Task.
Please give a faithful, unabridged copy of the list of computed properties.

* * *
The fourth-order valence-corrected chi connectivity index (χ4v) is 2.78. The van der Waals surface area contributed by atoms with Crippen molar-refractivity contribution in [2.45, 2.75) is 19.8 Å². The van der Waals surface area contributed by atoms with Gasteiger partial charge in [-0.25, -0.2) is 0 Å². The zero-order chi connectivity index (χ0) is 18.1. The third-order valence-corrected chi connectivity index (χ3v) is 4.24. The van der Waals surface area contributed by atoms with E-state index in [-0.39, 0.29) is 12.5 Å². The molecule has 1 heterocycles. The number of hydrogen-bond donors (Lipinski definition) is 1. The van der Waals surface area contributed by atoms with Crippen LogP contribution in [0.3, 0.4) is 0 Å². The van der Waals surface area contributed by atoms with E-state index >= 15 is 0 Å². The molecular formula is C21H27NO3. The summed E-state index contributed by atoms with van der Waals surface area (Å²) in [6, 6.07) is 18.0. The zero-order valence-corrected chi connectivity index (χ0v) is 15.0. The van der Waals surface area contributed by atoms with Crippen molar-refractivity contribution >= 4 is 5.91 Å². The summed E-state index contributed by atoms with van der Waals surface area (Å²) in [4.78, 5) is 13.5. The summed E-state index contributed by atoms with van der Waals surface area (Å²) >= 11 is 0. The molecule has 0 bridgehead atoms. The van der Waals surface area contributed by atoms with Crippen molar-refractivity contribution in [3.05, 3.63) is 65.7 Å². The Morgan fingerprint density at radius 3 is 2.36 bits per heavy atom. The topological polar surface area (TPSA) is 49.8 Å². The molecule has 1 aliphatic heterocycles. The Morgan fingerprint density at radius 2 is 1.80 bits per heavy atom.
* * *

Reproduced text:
The fourth-order valence-corrected chi connectivity index (χ4v) is 2.78. The van der Waals surface area contributed by atoms with Crippen molar-refractivity contribution in [2.45, 2.75) is 19.8 Å². The van der Waals surface area contributed by atoms with Gasteiger partial charge in [-0.25, -0.2) is 0 Å². The zero-order chi connectivity index (χ0) is 18.1. The third-order valence-corrected chi connectivity index (χ3v) is 4.24. The van der Waals surface area contributed by atoms with E-state index in [-0.39, 0.29) is 12.5 Å². The molecule has 1 heterocycles. The number of hydrogen-bond donors (Lipinski definition) is 1. The van der Waals surface area contributed by atoms with Crippen LogP contribution in [0.3, 0.4) is 0 Å². The van der Waals surface area contributed by atoms with E-state index >= 15 is 0 Å². The molecular formula is C21H27NO3. The summed E-state index contributed by atoms with van der Waals surface area (Å²) in [6, 6.07) is 18.0. The zero-order valence-corrected chi connectivity index (χ0v) is 15.0. The van der Waals surface area contributed by atoms with Crippen molar-refractivity contribution >= 4 is 5.91 Å². The summed E-state index contributed by atoms with van der Waals surface area (Å²) in [4.78, 5) is 13.5. The summed E-state index contributed by atoms with van der Waals surface area (Å²) >= 11 is 0. The molecule has 0 bridgehead atoms. The van der Waals surface area contributed by atoms with Crippen molar-refractivity contribution in [3.05, 3.63) is 65.7 Å². The Morgan fingerprint density at radius 3 is 2.36 bits per heavy atom. The topological polar surface area (TPSA) is 49.8 Å². The molecule has 1 aliphatic heterocycles. The Morgan fingerprint density at radius 2 is 1.80 bits per heavy atom.